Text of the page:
Communications: Are they Listening?

The Design Technology Summit will kick off July 17, 2019, in Seattle Washington. I hope you were able to get your application submitted in time before all the spots were accepted and filled. Yes! We did sell out this year, and we anticipate a lively, thought-provoking discussion. I look forward to seeing everyone.

If you are wondering, “How did I miss this opportunity to participate?” then I would like to ask you the same question, “How did YOU miss the opportunity?” In an industry where communication is the primary function, why do we struggle daily with electronic communication and follow-up?

“Communication” (or lack of, or too much) is one of the most popular complaints that staff members have about their workplaces. We are constantly attacked with emails, text messages, instant messages, phone calls, and intranet posts and updates from various platforms, along with personal pop-ups that seem to be on everyone’s multiple devices. Replying is not the problem—we all respond quickly when we care. It is those messages that are deemed less important that causes the issues. But, someone determined the message to be significant enough to take the time to author and send it to you. Culturally, it is rude to not listen, so why do we not read the information presented to us?

“Culture is the most powerful tool for creating value that an organization has, because it directs behavior,” said Kyle Brost, Principal of Choice Strategy. “Company culture is comprised of the learned (or assumed) behavior patterns within an organization. A key element of these behavior patterns is that they are built on deeper assumptions. So, the three important components of company culture are that they are learned, they are patterns, and there is an underlying assumption driving them.” Since culture can be learned, and culture help drives our communication skills, the changes that must be implemented to drive a cultural change in today’s technology environment must be ever revolving. The initial experience the end users have will impact the success of adaptation. Technology implementations must create the right experience to assist in encouraging change and not just change the process. Culture must be fostered to encourage new experiences and training should be designed not only for the new technology, but the thought process needed to adopt change.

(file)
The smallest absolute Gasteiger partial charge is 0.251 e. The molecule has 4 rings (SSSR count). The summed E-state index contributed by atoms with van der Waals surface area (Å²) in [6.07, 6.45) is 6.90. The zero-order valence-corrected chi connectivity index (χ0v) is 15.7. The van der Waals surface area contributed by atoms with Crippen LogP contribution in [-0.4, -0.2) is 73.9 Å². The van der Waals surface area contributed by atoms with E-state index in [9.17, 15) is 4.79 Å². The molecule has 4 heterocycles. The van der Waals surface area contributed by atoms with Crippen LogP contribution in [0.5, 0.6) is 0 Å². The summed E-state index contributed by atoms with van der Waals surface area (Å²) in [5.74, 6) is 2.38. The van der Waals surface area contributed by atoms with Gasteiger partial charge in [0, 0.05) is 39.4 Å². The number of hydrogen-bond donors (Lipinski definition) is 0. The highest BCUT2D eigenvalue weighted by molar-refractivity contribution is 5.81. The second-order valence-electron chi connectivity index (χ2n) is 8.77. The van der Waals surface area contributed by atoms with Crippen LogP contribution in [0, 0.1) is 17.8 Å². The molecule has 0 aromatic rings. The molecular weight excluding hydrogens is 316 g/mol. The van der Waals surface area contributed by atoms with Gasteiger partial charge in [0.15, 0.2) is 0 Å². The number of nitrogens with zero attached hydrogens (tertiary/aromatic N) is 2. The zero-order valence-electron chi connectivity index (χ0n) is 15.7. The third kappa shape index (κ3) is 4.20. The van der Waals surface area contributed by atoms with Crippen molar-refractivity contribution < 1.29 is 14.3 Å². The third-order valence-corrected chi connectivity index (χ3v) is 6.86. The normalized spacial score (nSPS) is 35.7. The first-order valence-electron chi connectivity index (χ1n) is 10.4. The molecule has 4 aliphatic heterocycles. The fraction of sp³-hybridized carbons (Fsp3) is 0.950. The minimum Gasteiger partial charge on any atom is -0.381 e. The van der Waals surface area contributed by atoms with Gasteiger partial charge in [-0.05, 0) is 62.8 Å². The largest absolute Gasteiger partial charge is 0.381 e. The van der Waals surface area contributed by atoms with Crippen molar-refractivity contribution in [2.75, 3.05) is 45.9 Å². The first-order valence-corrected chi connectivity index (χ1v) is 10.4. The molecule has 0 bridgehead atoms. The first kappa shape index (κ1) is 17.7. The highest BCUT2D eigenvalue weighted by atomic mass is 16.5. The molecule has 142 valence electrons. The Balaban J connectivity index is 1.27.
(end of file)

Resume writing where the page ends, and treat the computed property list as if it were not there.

In Seattle this July we will be creating a great experience at DTS 2019 to start the process of learning how to help overcome cultural barriers to positively effect change within your organizations. Hope to see you there.

While DTS 2019 is sold out, we bet now that you won’t miss the next opportunity. Stay tuned for announcements regarding DTS 2020. We’d hate for you to miss that email.

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